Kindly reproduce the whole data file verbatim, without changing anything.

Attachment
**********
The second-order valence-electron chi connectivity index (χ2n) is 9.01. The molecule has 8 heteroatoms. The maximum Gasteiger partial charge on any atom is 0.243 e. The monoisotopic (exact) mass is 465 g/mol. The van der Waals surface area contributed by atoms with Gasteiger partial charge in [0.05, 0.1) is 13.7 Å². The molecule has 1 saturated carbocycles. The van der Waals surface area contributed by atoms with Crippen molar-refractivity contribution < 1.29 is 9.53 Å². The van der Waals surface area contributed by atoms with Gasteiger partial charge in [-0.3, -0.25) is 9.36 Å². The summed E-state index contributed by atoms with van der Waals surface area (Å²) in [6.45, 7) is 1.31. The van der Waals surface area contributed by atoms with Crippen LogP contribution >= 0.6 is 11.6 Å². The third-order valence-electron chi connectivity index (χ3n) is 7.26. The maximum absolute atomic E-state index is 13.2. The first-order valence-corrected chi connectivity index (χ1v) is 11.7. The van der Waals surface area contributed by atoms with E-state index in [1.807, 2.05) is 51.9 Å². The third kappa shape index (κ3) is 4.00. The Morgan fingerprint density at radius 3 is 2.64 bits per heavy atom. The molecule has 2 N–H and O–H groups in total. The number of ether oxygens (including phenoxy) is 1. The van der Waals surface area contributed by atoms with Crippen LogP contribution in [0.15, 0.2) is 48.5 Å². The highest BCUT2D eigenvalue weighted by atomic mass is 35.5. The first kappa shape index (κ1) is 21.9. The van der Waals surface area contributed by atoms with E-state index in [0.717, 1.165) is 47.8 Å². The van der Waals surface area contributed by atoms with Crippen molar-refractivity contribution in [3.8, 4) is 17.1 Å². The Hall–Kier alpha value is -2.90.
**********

The second-order valence-electron chi connectivity index (χ2n) is 9.01. The molecule has 8 heteroatoms. The maximum Gasteiger partial charge on any atom is 0.243 e. The monoisotopic (exact) mass is 465 g/mol. The van der Waals surface area contributed by atoms with Gasteiger partial charge in [0.05, 0.1) is 13.7 Å². The molecule has 1 saturated carbocycles. The van der Waals surface area contributed by atoms with Crippen molar-refractivity contribution < 1.29 is 9.53 Å². The van der Waals surface area contributed by atoms with Gasteiger partial charge in [-0.3, -0.25) is 9.36 Å². The summed E-state index contributed by atoms with van der Waals surface area (Å²) in [6.45, 7) is 1.31. The van der Waals surface area contributed by atoms with Crippen LogP contribution >= 0.6 is 11.6 Å². The third-order valence-electron chi connectivity index (χ3n) is 7.26. The maximum absolute atomic E-state index is 13.2. The first-order valence-corrected chi connectivity index (χ1v) is 11.7. The van der Waals surface area contributed by atoms with E-state index in [1.807, 2.05) is 51.9 Å². The third kappa shape index (κ3) is 4.00. The Morgan fingerprint density at radius 3 is 2.64 bits per heavy atom. The molecule has 2 N–H and O–H groups in total. The number of ether oxygens (including phenoxy) is 1. The van der Waals surface area contributed by atoms with Crippen LogP contribution in [0.15, 0.2) is 48.5 Å². The highest BCUT2D eigenvalue weighted by atomic mass is 35.5. The first kappa shape index (κ1) is 21.9. The van der Waals surface area contributed by atoms with E-state index in [0.717, 1.165) is 47.8 Å². The van der Waals surface area contributed by atoms with Crippen molar-refractivity contribution in [3.8, 4) is 17.1 Å². The Hall–Kier alpha value is -2.90.